Interactive TV has been a hot topic since the days of Friends, when TV and brand executives dreamed of the day when viewers could click on the screen and just by using a remote control, buy Jennifer Aniston's sweater.
Fast forward to today, when Target announced on its A Bullseye View blog that they’ll be releasing their first-ever shoppable film, starring Kristen Bell, Nia Long and Zachary Abel, in three five-minute webisodes starting Oct 2. The online foray into branded entertainment is set at Target headquarters in downtown Minneapolis in a romantic comedy titled (in a seasonal pun) “Falling for You.”
Besides its stars (who play Target marketing execs) and Target HQ, the scripted short film (directed by Emmy-nominated Mad Men director Phil Abraham) features Target’s more than 100 home, beauty and fashion items from the store's fall season that can be purchased directly from the video without interruption.
Bell and Abel compete in the film to create a campaign for the Target fall collection, with the winning idea debuting on Oct. 10 at a live event in New York City, according to the New York Times. The film will be released in three five-minute episodes on October 2nd, 4th and 9th at Target.com/FallingforYou and will stay online through October 31st. The live-stream event from NYC will run on Oct. 10 along with a special performance event.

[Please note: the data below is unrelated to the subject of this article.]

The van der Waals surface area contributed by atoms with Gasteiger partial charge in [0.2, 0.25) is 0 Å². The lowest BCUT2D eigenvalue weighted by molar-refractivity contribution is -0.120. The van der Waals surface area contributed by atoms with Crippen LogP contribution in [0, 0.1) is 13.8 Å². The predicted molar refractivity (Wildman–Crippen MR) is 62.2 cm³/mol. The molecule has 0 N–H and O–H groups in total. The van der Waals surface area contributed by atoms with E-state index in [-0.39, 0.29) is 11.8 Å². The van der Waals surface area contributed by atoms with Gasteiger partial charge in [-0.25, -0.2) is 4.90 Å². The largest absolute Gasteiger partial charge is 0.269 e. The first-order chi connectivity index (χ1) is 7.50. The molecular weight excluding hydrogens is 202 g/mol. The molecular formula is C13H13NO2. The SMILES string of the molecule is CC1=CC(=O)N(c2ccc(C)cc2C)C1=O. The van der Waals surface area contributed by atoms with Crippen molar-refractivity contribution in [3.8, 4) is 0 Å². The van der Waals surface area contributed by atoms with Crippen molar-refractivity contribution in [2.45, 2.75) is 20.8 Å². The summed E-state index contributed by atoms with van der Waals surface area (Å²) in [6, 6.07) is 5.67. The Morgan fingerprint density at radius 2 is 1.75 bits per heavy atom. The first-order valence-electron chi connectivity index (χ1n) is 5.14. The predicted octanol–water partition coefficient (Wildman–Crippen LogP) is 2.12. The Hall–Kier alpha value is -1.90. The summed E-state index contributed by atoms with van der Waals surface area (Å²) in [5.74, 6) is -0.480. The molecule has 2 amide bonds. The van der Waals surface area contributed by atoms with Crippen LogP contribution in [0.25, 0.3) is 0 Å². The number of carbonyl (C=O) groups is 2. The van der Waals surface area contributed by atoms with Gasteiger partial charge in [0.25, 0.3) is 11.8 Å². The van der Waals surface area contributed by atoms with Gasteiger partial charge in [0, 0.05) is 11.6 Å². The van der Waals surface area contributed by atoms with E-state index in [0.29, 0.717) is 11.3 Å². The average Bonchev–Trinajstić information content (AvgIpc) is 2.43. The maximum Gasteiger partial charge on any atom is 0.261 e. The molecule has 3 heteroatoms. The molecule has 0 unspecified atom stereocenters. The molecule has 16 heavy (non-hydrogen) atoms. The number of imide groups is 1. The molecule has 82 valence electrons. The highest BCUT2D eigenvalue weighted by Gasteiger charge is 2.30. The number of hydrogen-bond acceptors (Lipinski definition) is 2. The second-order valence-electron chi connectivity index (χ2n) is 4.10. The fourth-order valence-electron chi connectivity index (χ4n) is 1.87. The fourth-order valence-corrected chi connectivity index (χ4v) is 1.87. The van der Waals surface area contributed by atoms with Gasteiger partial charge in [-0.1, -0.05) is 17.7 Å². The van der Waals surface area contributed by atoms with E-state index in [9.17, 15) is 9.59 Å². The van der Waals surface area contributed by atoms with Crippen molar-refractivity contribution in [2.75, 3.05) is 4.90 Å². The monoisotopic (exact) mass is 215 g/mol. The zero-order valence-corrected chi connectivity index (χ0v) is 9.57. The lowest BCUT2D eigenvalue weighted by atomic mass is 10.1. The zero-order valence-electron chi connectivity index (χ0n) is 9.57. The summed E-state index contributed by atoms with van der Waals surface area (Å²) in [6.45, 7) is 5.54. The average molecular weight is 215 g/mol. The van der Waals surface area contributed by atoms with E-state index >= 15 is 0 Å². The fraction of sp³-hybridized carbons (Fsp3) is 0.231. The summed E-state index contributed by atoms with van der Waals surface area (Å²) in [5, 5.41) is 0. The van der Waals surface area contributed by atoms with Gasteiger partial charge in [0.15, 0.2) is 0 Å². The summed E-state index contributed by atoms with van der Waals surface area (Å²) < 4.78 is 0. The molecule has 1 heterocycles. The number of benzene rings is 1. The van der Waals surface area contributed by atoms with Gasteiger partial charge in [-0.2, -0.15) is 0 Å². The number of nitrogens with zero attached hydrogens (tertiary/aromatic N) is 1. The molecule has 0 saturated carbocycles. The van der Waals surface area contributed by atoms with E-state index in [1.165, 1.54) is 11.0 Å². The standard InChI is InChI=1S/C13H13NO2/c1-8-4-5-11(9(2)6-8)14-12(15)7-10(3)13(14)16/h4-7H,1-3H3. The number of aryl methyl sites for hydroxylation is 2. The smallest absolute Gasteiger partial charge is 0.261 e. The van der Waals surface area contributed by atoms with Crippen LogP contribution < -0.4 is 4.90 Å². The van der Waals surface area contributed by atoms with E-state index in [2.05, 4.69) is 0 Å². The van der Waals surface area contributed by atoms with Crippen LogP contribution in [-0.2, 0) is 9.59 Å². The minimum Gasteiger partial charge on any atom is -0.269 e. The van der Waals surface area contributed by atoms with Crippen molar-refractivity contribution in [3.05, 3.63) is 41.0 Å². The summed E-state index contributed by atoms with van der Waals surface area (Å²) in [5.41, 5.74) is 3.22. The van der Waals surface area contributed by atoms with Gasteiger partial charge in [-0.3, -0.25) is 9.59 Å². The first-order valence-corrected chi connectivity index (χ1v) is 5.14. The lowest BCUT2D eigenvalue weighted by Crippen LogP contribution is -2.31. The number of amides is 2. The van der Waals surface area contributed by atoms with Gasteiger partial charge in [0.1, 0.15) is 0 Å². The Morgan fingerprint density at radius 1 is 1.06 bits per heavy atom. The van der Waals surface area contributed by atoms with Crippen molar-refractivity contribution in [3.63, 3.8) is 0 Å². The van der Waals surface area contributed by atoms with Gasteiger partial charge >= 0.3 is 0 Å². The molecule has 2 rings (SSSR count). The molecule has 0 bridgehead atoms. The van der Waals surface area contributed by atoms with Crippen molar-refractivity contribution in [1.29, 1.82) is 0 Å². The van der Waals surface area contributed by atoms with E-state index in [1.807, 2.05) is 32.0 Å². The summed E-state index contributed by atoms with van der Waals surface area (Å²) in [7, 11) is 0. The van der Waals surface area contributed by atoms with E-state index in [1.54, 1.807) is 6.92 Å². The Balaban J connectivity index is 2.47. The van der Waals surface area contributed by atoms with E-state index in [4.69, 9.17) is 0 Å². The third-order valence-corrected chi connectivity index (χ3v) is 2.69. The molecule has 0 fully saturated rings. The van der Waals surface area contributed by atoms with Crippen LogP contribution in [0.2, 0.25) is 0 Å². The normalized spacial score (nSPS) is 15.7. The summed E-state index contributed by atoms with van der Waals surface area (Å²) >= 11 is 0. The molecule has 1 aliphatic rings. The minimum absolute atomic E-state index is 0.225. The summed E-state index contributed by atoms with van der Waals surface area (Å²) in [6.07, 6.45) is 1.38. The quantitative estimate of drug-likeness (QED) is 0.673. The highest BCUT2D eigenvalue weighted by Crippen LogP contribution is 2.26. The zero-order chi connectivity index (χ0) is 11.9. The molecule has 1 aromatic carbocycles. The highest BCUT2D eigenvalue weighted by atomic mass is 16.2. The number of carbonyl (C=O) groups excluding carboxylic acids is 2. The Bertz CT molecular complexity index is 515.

The click-to-buy interactivity in the film, designed by the Minneapolis office of digital agency Space150, will display items featured in the video on a sidebar on the right-hand side of the video screen. Users can click on a “heart” icon to purchase the item and on a “share” button to post to social media sites like Facebook and Twitter.
Billy Jurewicz, the CEO of Space150, told the Times that while the video was meant to encourage shopping and sharing content, the sharing and shopping tools were purposely left to the side of the main screen so they would not interfere with the video. “We want to keep it a little bit more authentic and a bit in the background,” he said.
Co-star Kristen Bell described the rise of branded-content and product placement as “a necessary investment” needed to get the financing for creative projects. “You can’t really just sell entertainment any more because no one will pay for it,” she told the Times.
She also described “Falling for You” as “less pushy” than product placement or traditional television spots, adding that “I do think that as actors we have to understand the fact that no one watches commercials any more.”
Below, take a look at Target's real fall campaign, directed by Feist's video director Patrick Daughters: